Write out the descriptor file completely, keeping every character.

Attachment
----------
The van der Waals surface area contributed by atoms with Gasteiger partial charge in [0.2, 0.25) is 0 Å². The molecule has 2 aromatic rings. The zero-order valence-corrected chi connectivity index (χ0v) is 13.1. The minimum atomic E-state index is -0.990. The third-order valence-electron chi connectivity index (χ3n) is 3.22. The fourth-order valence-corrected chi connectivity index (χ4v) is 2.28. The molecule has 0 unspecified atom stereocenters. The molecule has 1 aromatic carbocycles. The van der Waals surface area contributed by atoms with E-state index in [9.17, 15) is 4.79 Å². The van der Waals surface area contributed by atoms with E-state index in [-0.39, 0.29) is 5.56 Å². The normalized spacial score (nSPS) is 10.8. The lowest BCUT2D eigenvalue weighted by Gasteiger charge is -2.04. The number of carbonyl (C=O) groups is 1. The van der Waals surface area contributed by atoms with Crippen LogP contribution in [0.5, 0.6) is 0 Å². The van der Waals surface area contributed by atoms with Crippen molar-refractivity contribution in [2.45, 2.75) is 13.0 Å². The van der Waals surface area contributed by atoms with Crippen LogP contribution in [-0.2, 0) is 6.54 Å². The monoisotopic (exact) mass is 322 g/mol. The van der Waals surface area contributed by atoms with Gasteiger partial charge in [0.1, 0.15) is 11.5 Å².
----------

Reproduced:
The van der Waals surface area contributed by atoms with Gasteiger partial charge in [0.2, 0.25) is 0 Å². The molecule has 2 aromatic rings. The zero-order valence-corrected chi connectivity index (χ0v) is 13.1. The minimum atomic E-state index is -0.990. The third-order valence-electron chi connectivity index (χ3n) is 3.22. The fourth-order valence-corrected chi connectivity index (χ4v) is 2.28. The molecule has 0 unspecified atom stereocenters. The molecule has 1 aromatic carbocycles. The van der Waals surface area contributed by atoms with E-state index in [9.17, 15) is 4.79 Å². The van der Waals surface area contributed by atoms with E-state index in [-0.39, 0.29) is 5.56 Å². The normalized spacial score (nSPS) is 10.8. The lowest BCUT2D eigenvalue weighted by Gasteiger charge is -2.04. The number of carbonyl (C=O) groups is 1. The van der Waals surface area contributed by atoms with Crippen LogP contribution in [0.5, 0.6) is 0 Å². The van der Waals surface area contributed by atoms with Crippen molar-refractivity contribution in [2.45, 2.75) is 13.0 Å². The van der Waals surface area contributed by atoms with Crippen LogP contribution in [-0.2, 0) is 6.54 Å². The monoisotopic (exact) mass is 322 g/mol. The van der Waals surface area contributed by atoms with Gasteiger partial charge in [0.1, 0.15) is 11.5 Å².